There was wide genetic variability among the varietal parents used for this study. Although, both additive and non-additive gene actions were significant in the control of grain yield and other agronomic traits, non-additive gene action was preponderant over additive gene action for all traits. The OPV, TZC3 (TZL Comp - 3 C3 DT) was identified as the best in terms of good general combining ability effects for grain yield and other traits across research environments. The favourable alleles from this parent should be harnessed for the development of high yielding and drought tolerant open pollinated varieties that can serve the rural maize farmers of the sub region in the face of climate change.

Four tester groups were identified among the 14 varieties from which population crosses could be made, which will serve as base population from where superior inbreds could be extracted.


Some of the dataset generated from this study are in the manuscript. The rest of the data is available from the authors upon request.


Richard Olutayo Akinwale conceptualized, laid out the field, supervised, collected data and guided in the data analysis and contribute to the writing of the paper.

Chinedu Emmanuel Eze carried out the fieldwork, field layout, data collection and analysis. He wrote the first draft of the article.

Diakaridia Traore contributed to the supervision of the research work.

Abebe Menkir supplied the genetic materials used and contributed to the methodology and carried out the editing of the manuscript before submission.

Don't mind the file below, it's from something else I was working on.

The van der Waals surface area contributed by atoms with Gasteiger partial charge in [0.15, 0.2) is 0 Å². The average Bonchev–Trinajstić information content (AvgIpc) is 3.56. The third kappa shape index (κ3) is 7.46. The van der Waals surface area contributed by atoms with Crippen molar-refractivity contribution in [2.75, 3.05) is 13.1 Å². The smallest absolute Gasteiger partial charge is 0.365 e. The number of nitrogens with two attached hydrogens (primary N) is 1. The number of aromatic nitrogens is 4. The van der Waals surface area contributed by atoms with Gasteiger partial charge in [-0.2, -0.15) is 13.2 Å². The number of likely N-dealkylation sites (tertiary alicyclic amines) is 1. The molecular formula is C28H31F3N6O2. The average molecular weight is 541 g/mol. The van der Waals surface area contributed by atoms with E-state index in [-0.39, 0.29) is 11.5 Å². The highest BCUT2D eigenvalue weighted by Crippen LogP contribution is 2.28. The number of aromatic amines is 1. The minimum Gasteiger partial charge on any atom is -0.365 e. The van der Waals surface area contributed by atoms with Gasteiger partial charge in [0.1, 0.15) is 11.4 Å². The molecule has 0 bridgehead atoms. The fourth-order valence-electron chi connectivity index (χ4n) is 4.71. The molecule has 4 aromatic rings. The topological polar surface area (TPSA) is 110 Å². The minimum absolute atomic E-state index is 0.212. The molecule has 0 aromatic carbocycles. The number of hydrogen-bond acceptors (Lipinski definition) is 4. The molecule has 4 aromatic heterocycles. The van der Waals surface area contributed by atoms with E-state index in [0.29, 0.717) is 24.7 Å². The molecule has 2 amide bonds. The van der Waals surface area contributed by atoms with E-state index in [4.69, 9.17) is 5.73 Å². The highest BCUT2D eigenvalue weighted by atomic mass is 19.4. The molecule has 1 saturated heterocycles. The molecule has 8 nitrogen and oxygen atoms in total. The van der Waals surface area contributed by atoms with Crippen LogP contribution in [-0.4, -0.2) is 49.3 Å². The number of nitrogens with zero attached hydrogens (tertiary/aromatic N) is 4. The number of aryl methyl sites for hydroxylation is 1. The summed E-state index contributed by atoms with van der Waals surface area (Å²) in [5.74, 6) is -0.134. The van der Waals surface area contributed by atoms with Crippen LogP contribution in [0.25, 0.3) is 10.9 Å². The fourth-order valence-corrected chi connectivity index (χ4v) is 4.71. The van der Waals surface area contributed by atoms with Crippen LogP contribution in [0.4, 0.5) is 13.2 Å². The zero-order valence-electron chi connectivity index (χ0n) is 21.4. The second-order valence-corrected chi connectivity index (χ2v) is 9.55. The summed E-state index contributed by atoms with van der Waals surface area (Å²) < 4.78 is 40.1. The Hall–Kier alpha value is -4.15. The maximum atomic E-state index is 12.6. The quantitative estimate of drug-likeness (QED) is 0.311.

The authors declare no conflicting interest.


This work was supported financially by the German Federal Ministry of Education, through the West African Science Service Centre on Climate Change and Adapted Land-use (WASCAL) fellowship and an Ernst Mach Grant (Worldwide) from OeAD, the Austrian agency for International Mobility and Cooperation in Education, Science and Research for the second author.


The authors extend their gratitude to Dr. Baffour Badu-Apraku (IITA, Ibadan) for the provision of pollination bags used for the crosses. The authors also appreciate the contributions of Dr. Sebastian Michel and Professor Hermann Bürstmayr of the Department of Agrobiotechnology, Institute of Biotechnology in Plant Production Tulln, Austria, for their technical support in the latter phase of the work.











































How to Cite This Article

Akinwale RO, Eze CE, Traore D, Menkir A. Detection of Non-Additive Gene Action within Elite Maize Populations Evaluated in Contrasting Environments under Rainforest Ecology in Nigeria. Crop Breed Genet Genom. 2021;3(1):e210003.